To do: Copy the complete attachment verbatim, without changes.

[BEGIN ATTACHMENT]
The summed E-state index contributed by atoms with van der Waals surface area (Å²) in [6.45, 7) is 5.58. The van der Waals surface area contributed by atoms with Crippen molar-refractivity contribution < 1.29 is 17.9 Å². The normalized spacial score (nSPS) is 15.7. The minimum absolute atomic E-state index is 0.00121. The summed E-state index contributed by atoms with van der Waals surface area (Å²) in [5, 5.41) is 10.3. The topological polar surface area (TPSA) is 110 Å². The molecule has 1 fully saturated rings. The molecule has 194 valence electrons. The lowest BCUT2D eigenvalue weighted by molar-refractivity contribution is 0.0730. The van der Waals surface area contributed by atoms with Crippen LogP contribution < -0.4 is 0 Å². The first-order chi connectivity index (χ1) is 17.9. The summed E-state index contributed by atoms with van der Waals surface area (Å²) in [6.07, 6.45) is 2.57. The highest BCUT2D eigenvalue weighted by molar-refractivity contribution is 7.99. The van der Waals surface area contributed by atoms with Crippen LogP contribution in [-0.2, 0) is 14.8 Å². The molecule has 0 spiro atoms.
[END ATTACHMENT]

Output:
The summed E-state index contributed by atoms with van der Waals surface area (Å²) in [6.45, 7) is 5.58. The van der Waals surface area contributed by atoms with Crippen molar-refractivity contribution < 1.29 is 17.9 Å². The normalized spacial score (nSPS) is 15.7. The minimum absolute atomic E-state index is 0.00121. The summed E-state index contributed by atoms with van der Waals surface area (Å²) in [5, 5.41) is 10.3. The topological polar surface area (TPSA) is 110 Å². The molecule has 1 fully saturated rings. The molecule has 194 valence electrons. The lowest BCUT2D eigenvalue weighted by molar-refractivity contribution is 0.0730. The van der Waals surface area contributed by atoms with Crippen LogP contribution < -0.4 is 0 Å². The first-order chi connectivity index (χ1) is 17.9. The summed E-state index contributed by atoms with van der Waals surface area (Å²) in [6.07, 6.45) is 2.57. The highest BCUT2D eigenvalue weighted by molar-refractivity contribution is 7.99. The van der Waals surface area contributed by atoms with Crippen LogP contribution in [-0.2, 0) is 14.8 Å². The molecule has 0 spiro atoms.